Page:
RSS chief finance officer Carol Herndon said it is rare for a salary study to return whose results show pay should stay the same. It is likely that the district will need to implement the study in a phased manner rather than implementing its recommendations in a single year, Herndon said.

Chief Operational Officer Anthony Vann said the district is struggling to recruit and hold classified positions under its umbrella. He said there were several reasons. Pay is one. Another is the high level of competition from private companies and other school districts for people with the skills RSS is looking for. The COVID-19 pandemic also contributes to this.

While demand fluctuates, Vann cited the example of around 50 vacancies in a workforce of 200 nutritionists. Central Office nutritionists and other RSS staff work in cafeteria lines in schools, much like staff who stand in as substitute teachers to make up for lengthy teacher absences.

Vann said he has lost several very skilled employees to the surrounding counties and sees companies in the city offering signing rewards.

“It makes it difficult to keep qualified staff unless you can compete with them,” said Vann.

Where the county will find the funding for the raise is still open, but there are a few options.

Why not the federal money?

Some of the federal aid money will go into the pockets of the faculty and staff, but it will not provide the county with a solution to long-term funding goals for the people who work there for two reasons: used to pay staff, and it will run out of money too .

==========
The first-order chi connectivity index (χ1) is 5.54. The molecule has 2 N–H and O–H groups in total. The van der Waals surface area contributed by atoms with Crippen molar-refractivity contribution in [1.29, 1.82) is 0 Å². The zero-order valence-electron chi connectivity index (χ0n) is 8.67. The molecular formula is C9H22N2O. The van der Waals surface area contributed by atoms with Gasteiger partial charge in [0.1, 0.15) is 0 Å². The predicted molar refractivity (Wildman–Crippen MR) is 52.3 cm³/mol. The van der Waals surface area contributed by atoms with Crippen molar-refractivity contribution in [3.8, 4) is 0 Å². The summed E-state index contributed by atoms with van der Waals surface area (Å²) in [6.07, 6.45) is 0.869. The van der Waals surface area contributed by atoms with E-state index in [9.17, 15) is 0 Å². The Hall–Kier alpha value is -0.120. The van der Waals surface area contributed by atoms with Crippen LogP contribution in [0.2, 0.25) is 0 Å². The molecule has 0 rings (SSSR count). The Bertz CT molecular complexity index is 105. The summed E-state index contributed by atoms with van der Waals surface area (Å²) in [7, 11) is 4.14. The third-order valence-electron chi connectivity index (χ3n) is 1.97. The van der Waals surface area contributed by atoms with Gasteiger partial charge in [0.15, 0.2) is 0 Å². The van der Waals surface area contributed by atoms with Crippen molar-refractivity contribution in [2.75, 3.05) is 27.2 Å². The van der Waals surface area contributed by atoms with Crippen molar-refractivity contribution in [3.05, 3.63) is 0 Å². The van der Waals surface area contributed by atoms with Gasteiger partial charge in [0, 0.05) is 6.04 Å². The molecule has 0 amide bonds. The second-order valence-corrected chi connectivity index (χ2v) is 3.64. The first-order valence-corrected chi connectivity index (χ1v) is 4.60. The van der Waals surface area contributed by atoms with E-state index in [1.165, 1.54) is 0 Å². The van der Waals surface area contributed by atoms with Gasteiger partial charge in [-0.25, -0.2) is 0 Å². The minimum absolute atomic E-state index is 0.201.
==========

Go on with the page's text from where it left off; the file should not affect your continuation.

The aid money is divided into three parts based on the primary and secondary school emergency fund. The district received $ 4.7 million from the CARES bill in the early days of the pandemic, which has already been issued. The remaining federal aid came in two installments, a package of $ 20.3 million in the final months of President Trump’s administration and $ 45.6 million under the US bailout plan passed earlier this year.

All three aid packages came with slightly different rules. The last two packages, which make up the bulk of the funding, were not issued. The use of the latter packages must pass a three-step test to either prevent, reduce or respond to COVID-19.

Currently, the district is trying to shift some of its funds to pay grants to employees taking on additional duties due to COVID-19, but the state has consistently declined districts to use the money to largely pay the salaries or bonuses. In the meantime, the $ 20.3 million must be spent by the end of September 2023 and the $ 45.6 million the following year.